I don’t know what I’m going to end up doing after I graduate and I doubt I’ll end up being a freelance wartime reporter, but these guidelines nevertheless give me a measure of comfort. It’s good to know an appropriate amount of care for the people that work so hard on these kinds of things.
While perusing Feedly I discovered this article about the recent gyrocopter incident in DC. The incident involved a postal worker flying a gyrocopter through restricted airspace to land on the lawn of the Capitol Building. This was obviously highly illegal, and constituted a fairly high risk to national security.
The point of the article is that the Tampa Bay Times recently revealed that they knew about the pilot’s plan almost a year in advance. This raises a pretty serious concern over their lack of, well, telling anybody about it. The obvious defense for them is that they talked to the pilot, who said he was trying to make a demonstration of non-violent protest, and that the Tampa Bay Times thusly came to the conclusion that posed no real threat.
Which raises the question of who the hell do they think they are to make that decision? I understand why the came to the conclusion they did, I honestly do, but when we’re talking about a small aircraft flying over DC to land in front of the Capitol Building? That’s not something you take a chance with. If the pilot had been lying about his protest being non-violent? If his gyrocopter had contained bombs instead of just him? There would be a lot of deaths the Tampa Bay Times was at least partially responsible for.
Initially, I was going to do my blog post about this article on Poynter about the use of cameras in the courtroom, why it’s still not allowed, why it should be, more along that line. In a sense it still is about that article, but not about the article itself. Instead I’m focusing on the first comment on the page.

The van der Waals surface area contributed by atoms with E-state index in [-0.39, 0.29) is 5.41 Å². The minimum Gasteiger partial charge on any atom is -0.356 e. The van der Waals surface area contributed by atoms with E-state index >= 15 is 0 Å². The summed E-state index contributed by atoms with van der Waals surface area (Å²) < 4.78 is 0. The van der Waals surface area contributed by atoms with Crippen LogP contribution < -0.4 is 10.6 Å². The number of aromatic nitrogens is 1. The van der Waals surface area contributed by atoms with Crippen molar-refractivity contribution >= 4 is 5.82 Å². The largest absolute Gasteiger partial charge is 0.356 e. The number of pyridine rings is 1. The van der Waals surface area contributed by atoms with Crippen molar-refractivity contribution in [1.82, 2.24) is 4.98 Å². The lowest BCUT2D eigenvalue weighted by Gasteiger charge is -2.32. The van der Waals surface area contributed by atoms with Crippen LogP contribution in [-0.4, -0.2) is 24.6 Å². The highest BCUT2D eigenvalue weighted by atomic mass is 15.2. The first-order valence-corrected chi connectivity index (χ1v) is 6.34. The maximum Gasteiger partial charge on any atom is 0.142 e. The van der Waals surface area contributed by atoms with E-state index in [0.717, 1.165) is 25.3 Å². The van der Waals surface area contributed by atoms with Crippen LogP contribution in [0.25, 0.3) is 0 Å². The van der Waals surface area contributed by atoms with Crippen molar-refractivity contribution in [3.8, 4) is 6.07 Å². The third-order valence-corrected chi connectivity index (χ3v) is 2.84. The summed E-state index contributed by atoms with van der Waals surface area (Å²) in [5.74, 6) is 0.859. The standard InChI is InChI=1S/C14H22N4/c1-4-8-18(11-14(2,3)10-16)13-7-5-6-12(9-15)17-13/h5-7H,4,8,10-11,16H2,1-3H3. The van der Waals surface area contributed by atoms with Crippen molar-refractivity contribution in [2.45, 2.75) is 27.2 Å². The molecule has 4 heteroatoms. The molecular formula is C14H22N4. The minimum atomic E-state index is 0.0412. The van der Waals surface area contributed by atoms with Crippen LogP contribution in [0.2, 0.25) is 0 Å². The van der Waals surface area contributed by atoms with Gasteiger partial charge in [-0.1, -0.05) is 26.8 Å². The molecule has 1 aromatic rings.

The commenter, John L. Pitts, said, “That’s not what ‘begs the question’ means, but obviously that battle has been lost.” This piqued my interest so I looked it up and was surprised by what I found. In the common, modern vernacular many people use the expression “begs the question” as a lead in. It’s preempted by some facts that would point to a question they then ask, mostly for dramatic effect. But, as I discovered upon looking it up, that’s not what the expression means at all. In fact it’s a technical philosophy term meant to reference a logical fallacy similar to circular logic.
Obviously, most people don’t know that. I certainly didn’t. I’ve heard dozens of people use the phrase in a way I now understand was incorrect. I’m the kind of person that’s nitpicky about this stuff, so I won’t be using it wrong again, but I’ll admit I probably wouldn’t be bothered as much by other people using it wrong, as it’s fairly minor. But it brings up an interesting point, in that a large number of words and expressions like this are being misappropriated, their original meaning slanted or altogether changed. You might say it’s a natural progression of the language, and maybe it is. Personally I’m not a fan, as I rather like my language the way it is.